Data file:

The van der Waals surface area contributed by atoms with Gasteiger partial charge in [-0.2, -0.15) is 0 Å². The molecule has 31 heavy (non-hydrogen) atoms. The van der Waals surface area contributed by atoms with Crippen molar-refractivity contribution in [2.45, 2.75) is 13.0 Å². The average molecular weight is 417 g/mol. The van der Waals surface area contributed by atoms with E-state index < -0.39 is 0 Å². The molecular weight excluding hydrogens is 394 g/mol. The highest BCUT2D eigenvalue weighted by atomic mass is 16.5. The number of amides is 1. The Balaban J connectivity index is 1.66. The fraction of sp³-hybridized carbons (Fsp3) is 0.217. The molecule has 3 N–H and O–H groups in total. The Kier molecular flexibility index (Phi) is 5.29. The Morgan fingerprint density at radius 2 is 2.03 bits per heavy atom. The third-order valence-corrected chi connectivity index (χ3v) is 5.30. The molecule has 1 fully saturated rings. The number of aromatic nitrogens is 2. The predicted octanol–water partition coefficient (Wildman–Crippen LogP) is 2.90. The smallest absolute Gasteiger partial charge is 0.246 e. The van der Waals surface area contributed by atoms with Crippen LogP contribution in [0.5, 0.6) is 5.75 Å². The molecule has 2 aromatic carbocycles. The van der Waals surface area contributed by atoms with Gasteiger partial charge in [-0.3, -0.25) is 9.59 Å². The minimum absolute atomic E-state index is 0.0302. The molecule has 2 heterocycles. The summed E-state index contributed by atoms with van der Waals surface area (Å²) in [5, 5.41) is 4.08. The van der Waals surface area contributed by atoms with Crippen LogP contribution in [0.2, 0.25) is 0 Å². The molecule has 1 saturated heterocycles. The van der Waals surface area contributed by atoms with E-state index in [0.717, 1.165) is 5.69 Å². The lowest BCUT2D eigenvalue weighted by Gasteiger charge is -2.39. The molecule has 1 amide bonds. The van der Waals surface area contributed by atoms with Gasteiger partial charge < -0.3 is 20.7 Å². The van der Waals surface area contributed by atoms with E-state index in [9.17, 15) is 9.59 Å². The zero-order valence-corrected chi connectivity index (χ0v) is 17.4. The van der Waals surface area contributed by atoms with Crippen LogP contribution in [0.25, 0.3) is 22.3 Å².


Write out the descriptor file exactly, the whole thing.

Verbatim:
The van der Waals surface area contributed by atoms with Gasteiger partial charge in [-0.2, -0.15) is 0 Å². The molecule has 31 heavy (non-hydrogen) atoms. The van der Waals surface area contributed by atoms with Crippen molar-refractivity contribution in [2.45, 2.75) is 13.0 Å². The average molecular weight is 417 g/mol. The van der Waals surface area contributed by atoms with E-state index < -0.39 is 0 Å². The molecular weight excluding hydrogens is 394 g/mol. The highest BCUT2D eigenvalue weighted by atomic mass is 16.5. The number of amides is 1. The Balaban J connectivity index is 1.66. The fraction of sp³-hybridized carbons (Fsp3) is 0.217. The molecule has 3 N–H and O–H groups in total. The Kier molecular flexibility index (Phi) is 5.29. The Morgan fingerprint density at radius 2 is 2.03 bits per heavy atom. The third-order valence-corrected chi connectivity index (χ3v) is 5.30. The molecule has 1 fully saturated rings. The number of aromatic nitrogens is 2. The predicted octanol–water partition coefficient (Wildman–Crippen LogP) is 2.90. The smallest absolute Gasteiger partial charge is 0.246 e. The van der Waals surface area contributed by atoms with Crippen LogP contribution in [0.5, 0.6) is 5.75 Å². The molecule has 2 aromatic carbocycles. The van der Waals surface area contributed by atoms with Gasteiger partial charge in [-0.3, -0.25) is 9.59 Å². The minimum absolute atomic E-state index is 0.0302. The molecule has 2 heterocycles. The summed E-state index contributed by atoms with van der Waals surface area (Å²) in [5, 5.41) is 4.08. The van der Waals surface area contributed by atoms with Crippen LogP contribution in [0.2, 0.25) is 0 Å². The molecule has 1 saturated heterocycles. The van der Waals surface area contributed by atoms with E-state index in [0.717, 1.165) is 5.69 Å². The lowest BCUT2D eigenvalue weighted by Gasteiger charge is -2.39. The molecule has 1 amide bonds. The van der Waals surface area contributed by atoms with Gasteiger partial charge < -0.3 is 20.7 Å². The van der Waals surface area contributed by atoms with E-state index in [9.17, 15) is 9.59 Å². The zero-order valence-corrected chi connectivity index (χ0v) is 17.4. The van der Waals surface area contributed by atoms with Crippen LogP contribution in [0.25, 0.3) is 22.3 Å².